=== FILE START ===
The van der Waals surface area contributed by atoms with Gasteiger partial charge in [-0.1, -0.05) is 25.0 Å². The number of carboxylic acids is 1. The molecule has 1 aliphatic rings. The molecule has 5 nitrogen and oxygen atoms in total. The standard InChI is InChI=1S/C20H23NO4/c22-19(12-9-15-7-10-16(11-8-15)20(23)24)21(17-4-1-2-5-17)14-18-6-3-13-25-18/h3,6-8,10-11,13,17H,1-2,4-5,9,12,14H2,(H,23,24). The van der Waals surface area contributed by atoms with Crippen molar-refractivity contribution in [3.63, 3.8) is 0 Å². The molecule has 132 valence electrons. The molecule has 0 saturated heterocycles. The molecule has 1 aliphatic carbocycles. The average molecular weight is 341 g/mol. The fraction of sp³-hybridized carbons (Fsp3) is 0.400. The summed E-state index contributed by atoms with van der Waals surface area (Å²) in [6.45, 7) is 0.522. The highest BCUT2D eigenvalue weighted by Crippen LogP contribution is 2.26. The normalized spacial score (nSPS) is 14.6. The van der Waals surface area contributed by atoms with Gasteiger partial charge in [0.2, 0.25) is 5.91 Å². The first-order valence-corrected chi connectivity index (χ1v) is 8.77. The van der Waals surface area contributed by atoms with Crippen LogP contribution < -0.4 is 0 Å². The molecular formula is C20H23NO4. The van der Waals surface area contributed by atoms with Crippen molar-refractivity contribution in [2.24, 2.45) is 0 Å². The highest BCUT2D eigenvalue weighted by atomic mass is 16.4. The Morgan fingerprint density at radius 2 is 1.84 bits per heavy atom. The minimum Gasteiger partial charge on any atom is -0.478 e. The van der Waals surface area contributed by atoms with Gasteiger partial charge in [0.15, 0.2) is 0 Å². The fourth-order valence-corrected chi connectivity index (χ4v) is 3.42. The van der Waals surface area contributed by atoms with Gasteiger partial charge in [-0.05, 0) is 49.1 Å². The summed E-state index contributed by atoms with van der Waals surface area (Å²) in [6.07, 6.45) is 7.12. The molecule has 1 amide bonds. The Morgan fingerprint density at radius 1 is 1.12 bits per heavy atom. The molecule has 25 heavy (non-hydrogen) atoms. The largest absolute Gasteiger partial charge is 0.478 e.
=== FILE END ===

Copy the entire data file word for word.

The van der Waals surface area contributed by atoms with Gasteiger partial charge in [-0.1, -0.05) is 25.0 Å². The number of carboxylic acids is 1. The molecule has 1 aliphatic rings. The molecule has 5 nitrogen and oxygen atoms in total. The standard InChI is InChI=1S/C20H23NO4/c22-19(12-9-15-7-10-16(11-8-15)20(23)24)21(17-4-1-2-5-17)14-18-6-3-13-25-18/h3,6-8,10-11,13,17H,1-2,4-5,9,12,14H2,(H,23,24). The van der Waals surface area contributed by atoms with Crippen molar-refractivity contribution in [3.63, 3.8) is 0 Å². The molecule has 132 valence electrons. The molecule has 0 saturated heterocycles. The molecule has 1 aliphatic carbocycles. The average molecular weight is 341 g/mol. The fraction of sp³-hybridized carbons (Fsp3) is 0.400. The summed E-state index contributed by atoms with van der Waals surface area (Å²) in [6.45, 7) is 0.522. The highest BCUT2D eigenvalue weighted by Crippen LogP contribution is 2.26. The normalized spacial score (nSPS) is 14.6. The van der Waals surface area contributed by atoms with Gasteiger partial charge in [0.2, 0.25) is 5.91 Å². The first-order valence-corrected chi connectivity index (χ1v) is 8.77. The van der Waals surface area contributed by atoms with Crippen LogP contribution < -0.4 is 0 Å². The molecular formula is C20H23NO4. The van der Waals surface area contributed by atoms with Crippen molar-refractivity contribution in [2.24, 2.45) is 0 Å². The highest BCUT2D eigenvalue weighted by atomic mass is 16.4. The Morgan fingerprint density at radius 2 is 1.84 bits per heavy atom. The minimum Gasteiger partial charge on any atom is -0.478 e. The van der Waals surface area contributed by atoms with Gasteiger partial charge in [0.15, 0.2) is 0 Å². The fourth-order valence-corrected chi connectivity index (χ4v) is 3.42. The van der Waals surface area contributed by atoms with Gasteiger partial charge in [-0.05, 0) is 49.1 Å². The summed E-state index contributed by atoms with van der Waals surface area (Å²) in [6.07, 6.45) is 7.12. The molecule has 1 amide bonds. The Morgan fingerprint density at radius 1 is 1.12 bits per heavy atom. The molecule has 25 heavy (non-hydrogen) atoms. The largest absolute Gasteiger partial charge is 0.478 e.